“The grant could purchase two new ambulances and a possible third ambulance for transport,” Hensley said during the April 9 meeting.

Rice, at the April 9 meeting, acknowledged that Unicoi County still has $440,000 left over from the payment that Unicoi County received when Unicoi County Hospital was sold to Mountain State Health Alliance, which is now Ballad Health.

According to Hensley during the April 9 meeting, there could also be up to $150,000 that can be used from the Hospital Foundation Funds to start an ambulance service.

On Monday, Wheely said that by signing a one-year interlocal agreement, Unicoi County could decide if they would like to start a county run service and to purchase new vehicles or lease to purchase vehicles from Washington County/Johnson City EMS. Wheely acknowledged that once the county starts the service up, if they decide to, the county could run the service annually to the cost of roughly $218,000.

“That is not that expensive,” White said. “That may be the route we need to take. Since I’ve been on the commission, it’s been a nightmare, since we began sending ambulance services out to bidders.”

Wheely said he would like to see Unicoi County start its own service.

“I’d like to see you start your own service, not just act as a stop gap so you can bid the services back out,” Wheely said.

If Unicoi County decides to start its own service, Wheely sees a transition that could take only a few months.

“I would say it would take up to six months to switch over, if you decided to start your own services,” Wheely said.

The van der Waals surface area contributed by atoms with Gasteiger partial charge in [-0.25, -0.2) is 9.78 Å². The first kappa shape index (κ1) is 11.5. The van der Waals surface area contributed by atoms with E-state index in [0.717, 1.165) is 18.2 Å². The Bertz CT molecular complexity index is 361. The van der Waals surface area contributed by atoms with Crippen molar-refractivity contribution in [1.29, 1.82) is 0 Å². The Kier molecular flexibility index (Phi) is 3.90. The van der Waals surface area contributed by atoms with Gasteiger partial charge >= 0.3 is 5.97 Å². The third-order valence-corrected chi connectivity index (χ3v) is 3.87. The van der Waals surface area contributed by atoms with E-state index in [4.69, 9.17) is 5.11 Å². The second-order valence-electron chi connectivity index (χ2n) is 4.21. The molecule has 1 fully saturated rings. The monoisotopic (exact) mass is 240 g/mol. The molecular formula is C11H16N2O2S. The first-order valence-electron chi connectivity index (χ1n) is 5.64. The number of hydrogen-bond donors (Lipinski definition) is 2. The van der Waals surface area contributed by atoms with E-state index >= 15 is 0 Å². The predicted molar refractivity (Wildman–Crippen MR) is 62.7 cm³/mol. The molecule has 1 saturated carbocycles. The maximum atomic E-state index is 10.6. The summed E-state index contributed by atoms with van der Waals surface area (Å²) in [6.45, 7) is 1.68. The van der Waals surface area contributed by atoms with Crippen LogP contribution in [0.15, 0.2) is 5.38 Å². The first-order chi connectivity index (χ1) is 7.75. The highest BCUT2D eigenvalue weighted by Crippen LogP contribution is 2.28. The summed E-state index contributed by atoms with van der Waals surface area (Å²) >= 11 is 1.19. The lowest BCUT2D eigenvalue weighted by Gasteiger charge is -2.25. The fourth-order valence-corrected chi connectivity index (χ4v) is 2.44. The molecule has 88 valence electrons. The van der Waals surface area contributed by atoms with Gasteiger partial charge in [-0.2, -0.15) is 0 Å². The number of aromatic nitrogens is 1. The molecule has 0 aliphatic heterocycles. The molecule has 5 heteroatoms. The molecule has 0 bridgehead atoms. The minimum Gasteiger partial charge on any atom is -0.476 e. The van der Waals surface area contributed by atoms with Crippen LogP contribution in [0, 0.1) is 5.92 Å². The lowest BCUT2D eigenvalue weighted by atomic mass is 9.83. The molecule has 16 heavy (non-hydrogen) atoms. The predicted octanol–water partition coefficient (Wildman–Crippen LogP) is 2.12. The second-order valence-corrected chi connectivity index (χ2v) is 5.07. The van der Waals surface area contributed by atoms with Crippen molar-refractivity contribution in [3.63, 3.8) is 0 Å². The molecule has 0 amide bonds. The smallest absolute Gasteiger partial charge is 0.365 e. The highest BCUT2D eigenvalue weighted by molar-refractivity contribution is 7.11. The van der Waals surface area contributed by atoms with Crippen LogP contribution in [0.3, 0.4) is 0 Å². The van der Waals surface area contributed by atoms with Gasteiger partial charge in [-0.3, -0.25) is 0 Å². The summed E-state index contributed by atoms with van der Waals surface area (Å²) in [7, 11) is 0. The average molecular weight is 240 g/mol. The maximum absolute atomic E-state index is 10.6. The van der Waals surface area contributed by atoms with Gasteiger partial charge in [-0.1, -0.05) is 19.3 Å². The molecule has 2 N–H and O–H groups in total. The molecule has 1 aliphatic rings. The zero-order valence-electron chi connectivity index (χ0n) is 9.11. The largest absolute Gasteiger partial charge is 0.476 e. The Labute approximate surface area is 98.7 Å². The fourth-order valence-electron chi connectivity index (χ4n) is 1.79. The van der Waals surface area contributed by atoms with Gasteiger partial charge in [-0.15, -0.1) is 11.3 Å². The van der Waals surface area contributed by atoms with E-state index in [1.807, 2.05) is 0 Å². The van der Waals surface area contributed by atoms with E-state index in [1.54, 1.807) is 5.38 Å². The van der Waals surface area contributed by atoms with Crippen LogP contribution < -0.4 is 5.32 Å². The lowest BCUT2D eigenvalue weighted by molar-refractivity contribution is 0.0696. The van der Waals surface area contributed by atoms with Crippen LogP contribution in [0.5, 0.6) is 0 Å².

Wheely left the committee with some other items to think about.

“One of the biggest things to be thinking about is how you want to structure a county run ambulance service,” Wheely said. “You have to think about employee benefits, structure and oversight, whether you want this committee to make decisions or do you want to establish a board of directors.”

Unicoi County representatives said they are thankful for the guidance that Wheely has provided the county.

“Dan (Wheely) and his staff have been very professional and we appreciate that,” Unicoi County Mayor Garland “Bubba” Evely said.

Rice agreed.

“We certaninly appreciate your time and effort,” she said.

According to Unicoi County Commission Chairman Loren Thomas, whatever ambulance service the county has going forward it will have a new home.

“The $218,000 subsidy doesn’t cover housing, so we can move them into the old hospital without any cost except utilities,” Thomas said. “Christian Care Center (of Unicoi County) doesn’t occupy the back of the building, they are just using the front of the building.”

Currently, the county is still weighing all options for ambulance service and MedicOne is still serving Unicoi County. According to Mosley, there is currently no date set for the next Ambulance Committee Meeting.

“The full commission will not hear Washington County/Johnson City EMS proposal at the May 20 meeting,” Mosley said. “It will probably be heard by a special called meeting; it will not happen next Monday.”